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Connolly, Johnny (2005) Analysis of trends in drug law enforcement. Drugnet Ireland , Issue 13, Spring 2005 , pp. 14-16.

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The Garda Síochána Annual Report 2003 was published in late 2004.1 The report includes a specific chapter on drug offences (Misuse of Drugs Act 1977) (MDA). This details information such as the number of drug offences in which proceedings were taken by police division and drug type, particulars of drugs seized, the number, age and gender of persons charged, and the nature of the offence 1.

Although the numbers of drug seizures in any given period can be affected by such factors as law enforcement resources, law enforcement strategies and priorities, and by the vulnerability of traffickers to law enforcement activities, seizure numbers are considered as indirect indicators of the supply and availability of drugs. As the quantities of drugs seized can vary significantly from year to year, with a few very large seizures in one year distorting the overall picture, the number of separate seizures is generally regarded as a more useful indicator. Figure 1 shows drug seizure trends between 1995 and 2003.

Following a 39 per cent drop in the total number of drug seizures between 2001 and 2002,2 total seizures in 2003 increased from 5,603 to 6,377. This increase came about largely as a result of a slight increase in cannabis and ecstasy seizures and a 32 per cent increase in cocaine seizures. Cannabis seizures normally make up the bulk of all drug seizures. However, when we focus on drugs other than cannabis (Figure 1 inset), we can see, for example, the steady growth in cocaine seizures, with most other drugs remaining relatively stable or declining. Ecstasy seizures rose slightly in 2003, following a sharp decline since 2000.

 Drug seizure trends 1995–2003 

 A key performance indicator in the national drugs strategy 2001–2008 is to increase the volume of opiates and all other drugs seized by 25 per cent by the end of 2004 and by 50 per cent by the end of 2008, using seizures in 2000 as a base. It is apparent from media reports and parliamentary debates on this subject that volume here is being calculated in terms of the street value of the total quantity of drugs seized in a given year. When volume is assessed in this way, the total value of seizures has increased from €31 million in 2000 to €121 million in 2003.3

However, if we use the more reliable indicator of the number of separate seizures as an indicator of performance, we can see that the total number of drug seizures has declined by 17 per cent since 2000 (Table 1). Although the overall trend is downward, the number of heroin seizures has increased by 10 per cent and the number of cocaine seizures has increased by 175 per cent over the same time period.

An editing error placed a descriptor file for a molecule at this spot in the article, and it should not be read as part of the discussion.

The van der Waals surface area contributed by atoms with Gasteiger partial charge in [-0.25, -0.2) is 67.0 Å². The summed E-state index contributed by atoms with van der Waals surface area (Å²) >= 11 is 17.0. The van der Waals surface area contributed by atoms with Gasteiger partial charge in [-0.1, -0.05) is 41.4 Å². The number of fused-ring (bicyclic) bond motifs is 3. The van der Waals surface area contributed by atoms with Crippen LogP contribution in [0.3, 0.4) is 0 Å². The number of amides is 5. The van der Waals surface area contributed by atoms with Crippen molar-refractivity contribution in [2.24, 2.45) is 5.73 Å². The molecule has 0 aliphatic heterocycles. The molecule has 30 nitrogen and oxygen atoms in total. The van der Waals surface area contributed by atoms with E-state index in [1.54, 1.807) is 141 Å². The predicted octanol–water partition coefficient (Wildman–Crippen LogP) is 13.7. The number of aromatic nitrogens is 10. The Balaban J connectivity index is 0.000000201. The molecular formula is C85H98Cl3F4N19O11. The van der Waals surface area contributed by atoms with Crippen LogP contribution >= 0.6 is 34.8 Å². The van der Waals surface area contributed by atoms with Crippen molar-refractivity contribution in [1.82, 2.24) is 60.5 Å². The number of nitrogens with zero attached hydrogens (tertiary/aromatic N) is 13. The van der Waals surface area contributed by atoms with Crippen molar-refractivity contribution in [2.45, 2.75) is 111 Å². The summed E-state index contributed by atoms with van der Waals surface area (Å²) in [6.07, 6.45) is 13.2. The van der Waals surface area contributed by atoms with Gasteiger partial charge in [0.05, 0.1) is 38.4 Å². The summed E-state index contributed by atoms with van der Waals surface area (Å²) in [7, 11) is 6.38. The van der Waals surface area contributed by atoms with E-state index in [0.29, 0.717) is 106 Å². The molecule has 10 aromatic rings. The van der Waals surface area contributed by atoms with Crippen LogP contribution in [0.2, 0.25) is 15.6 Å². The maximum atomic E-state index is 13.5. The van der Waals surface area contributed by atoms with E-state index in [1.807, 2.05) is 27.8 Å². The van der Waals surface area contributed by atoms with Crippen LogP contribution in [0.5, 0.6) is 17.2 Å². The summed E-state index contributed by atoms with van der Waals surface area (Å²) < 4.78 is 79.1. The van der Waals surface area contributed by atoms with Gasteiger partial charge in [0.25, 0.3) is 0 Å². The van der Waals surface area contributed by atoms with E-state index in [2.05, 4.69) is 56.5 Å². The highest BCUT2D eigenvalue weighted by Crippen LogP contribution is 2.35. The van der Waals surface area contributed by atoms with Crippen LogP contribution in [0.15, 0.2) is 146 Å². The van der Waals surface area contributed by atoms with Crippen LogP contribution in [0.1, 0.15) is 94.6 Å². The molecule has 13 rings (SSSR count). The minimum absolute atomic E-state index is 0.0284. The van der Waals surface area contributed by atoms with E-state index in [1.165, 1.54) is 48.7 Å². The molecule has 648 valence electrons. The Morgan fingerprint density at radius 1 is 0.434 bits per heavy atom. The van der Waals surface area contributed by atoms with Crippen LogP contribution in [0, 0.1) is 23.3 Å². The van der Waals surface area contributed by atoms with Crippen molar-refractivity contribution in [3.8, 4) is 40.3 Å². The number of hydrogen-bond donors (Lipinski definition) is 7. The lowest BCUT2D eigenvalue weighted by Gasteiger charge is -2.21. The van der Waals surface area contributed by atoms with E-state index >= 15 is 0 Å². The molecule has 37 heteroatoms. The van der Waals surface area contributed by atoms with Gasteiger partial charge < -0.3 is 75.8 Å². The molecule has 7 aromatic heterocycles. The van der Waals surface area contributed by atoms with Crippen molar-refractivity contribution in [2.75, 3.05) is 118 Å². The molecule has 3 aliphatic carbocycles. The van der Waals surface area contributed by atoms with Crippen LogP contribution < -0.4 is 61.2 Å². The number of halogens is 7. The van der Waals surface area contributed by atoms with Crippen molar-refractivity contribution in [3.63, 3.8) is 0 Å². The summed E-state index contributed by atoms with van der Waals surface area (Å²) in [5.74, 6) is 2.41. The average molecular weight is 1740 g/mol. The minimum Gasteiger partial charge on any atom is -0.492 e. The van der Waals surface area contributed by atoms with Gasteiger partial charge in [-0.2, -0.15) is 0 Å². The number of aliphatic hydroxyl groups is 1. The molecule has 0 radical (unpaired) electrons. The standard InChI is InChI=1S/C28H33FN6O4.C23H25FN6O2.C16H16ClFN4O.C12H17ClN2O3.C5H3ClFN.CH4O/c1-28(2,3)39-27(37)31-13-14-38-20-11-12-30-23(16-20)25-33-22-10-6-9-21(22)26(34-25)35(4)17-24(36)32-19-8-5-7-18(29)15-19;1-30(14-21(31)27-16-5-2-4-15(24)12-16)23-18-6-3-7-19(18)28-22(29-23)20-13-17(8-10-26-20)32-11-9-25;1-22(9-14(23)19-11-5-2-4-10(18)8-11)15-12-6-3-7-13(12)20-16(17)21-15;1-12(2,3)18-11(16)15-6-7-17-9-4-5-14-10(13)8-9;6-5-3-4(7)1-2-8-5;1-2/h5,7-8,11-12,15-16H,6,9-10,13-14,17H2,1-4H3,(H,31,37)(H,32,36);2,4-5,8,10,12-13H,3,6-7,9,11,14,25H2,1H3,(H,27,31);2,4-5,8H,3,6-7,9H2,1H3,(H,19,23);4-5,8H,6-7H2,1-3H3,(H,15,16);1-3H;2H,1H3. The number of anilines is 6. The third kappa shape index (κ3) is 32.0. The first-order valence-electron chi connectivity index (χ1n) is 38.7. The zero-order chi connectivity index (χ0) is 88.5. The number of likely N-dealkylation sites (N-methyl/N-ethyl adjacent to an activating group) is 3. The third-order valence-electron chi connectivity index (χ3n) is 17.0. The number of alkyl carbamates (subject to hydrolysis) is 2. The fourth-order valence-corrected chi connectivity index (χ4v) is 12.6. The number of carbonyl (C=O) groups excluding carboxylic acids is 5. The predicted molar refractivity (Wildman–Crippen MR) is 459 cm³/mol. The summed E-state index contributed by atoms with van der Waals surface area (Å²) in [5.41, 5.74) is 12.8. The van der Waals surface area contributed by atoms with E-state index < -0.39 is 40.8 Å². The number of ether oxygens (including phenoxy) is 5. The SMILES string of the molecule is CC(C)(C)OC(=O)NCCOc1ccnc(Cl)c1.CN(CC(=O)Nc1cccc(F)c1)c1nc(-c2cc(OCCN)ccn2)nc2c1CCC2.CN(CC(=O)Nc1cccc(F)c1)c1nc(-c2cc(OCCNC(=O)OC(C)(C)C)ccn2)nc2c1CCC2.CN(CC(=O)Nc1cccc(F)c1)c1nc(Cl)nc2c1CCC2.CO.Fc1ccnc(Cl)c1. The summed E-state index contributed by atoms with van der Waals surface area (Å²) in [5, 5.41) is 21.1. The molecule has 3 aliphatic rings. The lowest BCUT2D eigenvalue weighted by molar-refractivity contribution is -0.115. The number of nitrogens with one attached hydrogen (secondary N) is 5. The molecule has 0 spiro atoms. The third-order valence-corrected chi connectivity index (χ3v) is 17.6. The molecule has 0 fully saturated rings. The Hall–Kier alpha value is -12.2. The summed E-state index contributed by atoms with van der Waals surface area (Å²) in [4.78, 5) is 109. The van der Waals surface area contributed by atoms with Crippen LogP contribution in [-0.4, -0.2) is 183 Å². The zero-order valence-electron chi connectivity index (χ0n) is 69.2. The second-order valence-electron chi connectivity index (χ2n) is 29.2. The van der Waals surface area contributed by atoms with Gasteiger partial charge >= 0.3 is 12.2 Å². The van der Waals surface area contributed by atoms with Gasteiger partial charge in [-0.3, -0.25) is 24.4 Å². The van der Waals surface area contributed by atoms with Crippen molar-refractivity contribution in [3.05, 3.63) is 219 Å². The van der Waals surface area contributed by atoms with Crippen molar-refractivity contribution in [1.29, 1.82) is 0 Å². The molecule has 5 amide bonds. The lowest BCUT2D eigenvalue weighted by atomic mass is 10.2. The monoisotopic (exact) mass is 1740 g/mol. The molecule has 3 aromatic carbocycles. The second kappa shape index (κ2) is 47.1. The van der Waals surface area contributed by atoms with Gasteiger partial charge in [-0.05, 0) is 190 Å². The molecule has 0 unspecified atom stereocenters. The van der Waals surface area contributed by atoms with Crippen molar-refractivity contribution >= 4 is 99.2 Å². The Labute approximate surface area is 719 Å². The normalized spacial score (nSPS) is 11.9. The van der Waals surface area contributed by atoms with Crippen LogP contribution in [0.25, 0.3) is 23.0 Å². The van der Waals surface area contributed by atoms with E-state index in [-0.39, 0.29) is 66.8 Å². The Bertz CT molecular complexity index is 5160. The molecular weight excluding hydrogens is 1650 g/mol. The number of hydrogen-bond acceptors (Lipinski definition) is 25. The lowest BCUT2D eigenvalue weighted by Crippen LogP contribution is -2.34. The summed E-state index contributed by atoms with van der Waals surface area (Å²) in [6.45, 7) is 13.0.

Figure 2 shows trends in prosecutions by drug type between 1995 and 2003. Cannabis-related prosecutions made up 58 per cent of the total in 2003, a reduction on the 2002 figure of 65 per cent. However, cocaine-related prosecutions accounted for 9 per cent of the total number of prosecutions in 2003, up from 6 per cent in 2002. Cannabis, heroin, ecstasy and amphetamine-related prosecutions all declined during 2003.

The total number of drug offences where criminal proceedings commenced decreased by just over 10 per cent in 2003.4 However, a larger proportion of these (25%) were for drug dealing (Section 15, MDA) than in the previous year (19%). In 2003, 67 per cent of the offences where criminal proceedings commenced were for simple possession (Section 3, MDA).  In 2002, 76 per cent of offences were for possession.

The annual reports of An Garda Síochána are the main source of information about crime in Ireland. However, a number of concerns have been raised in relation to their reliability. The Expert Group on Crime Statistics, established to consider such issues, submitted a number of recommendations to the Minister for Justice, Equality and Law Reform in July 2004.5 A minority report of the Expert Group concluded that a lack of clarity regarding the collation of information relating to crimes reported to and recorded by An Garda Síochána meant that the Group was unable to reach conclusions ‘about the quality, reliability and accuracy of Garda data’.6

1. An Garda Síochána (2003) Annual report 2003. Dublin: Stationery Office.

2. See Drugnet Ireland, Issue 10, March 2004.

3. Michael Mc Dowell TD, Minister for Justice, Equality and Law Reform, Dáil Debates, written answer, 8 December 2004 Vol. 594 No.4.

4. An Garda Síochána (2003) p. 79.

5. Expert Group on Crime Statistics (2004) Report. Dublin: Department of Justice, Equality and Law Reform.

6. Expert Group on Crime Statistics (2004a) Minority Report. Dublin: Department of Justice, Equality and Law Reform.       

 

Item Type:Article
Issue Title:Issue 13, Spring 2005
Date:January 2005
Page Range:pp. 14-16
Publisher:Health Research Board
Volume:Issue 13, Spring 2005
EndNote:View
Accession Number:HRB (Available)
Subjects:MM-MO Crime and law > Law enforcement and the justice system
MM-MO Crime and law > Drugs and alcohol offence > Drug offence > Illegal drug possession (seizures)
VA Geographic area > Europe > Ireland
MM-MO Crime and law > Drugs and alcohol laws > Drug laws
MM-MO Crime and law > Crime > Drugs and alcohol related crime

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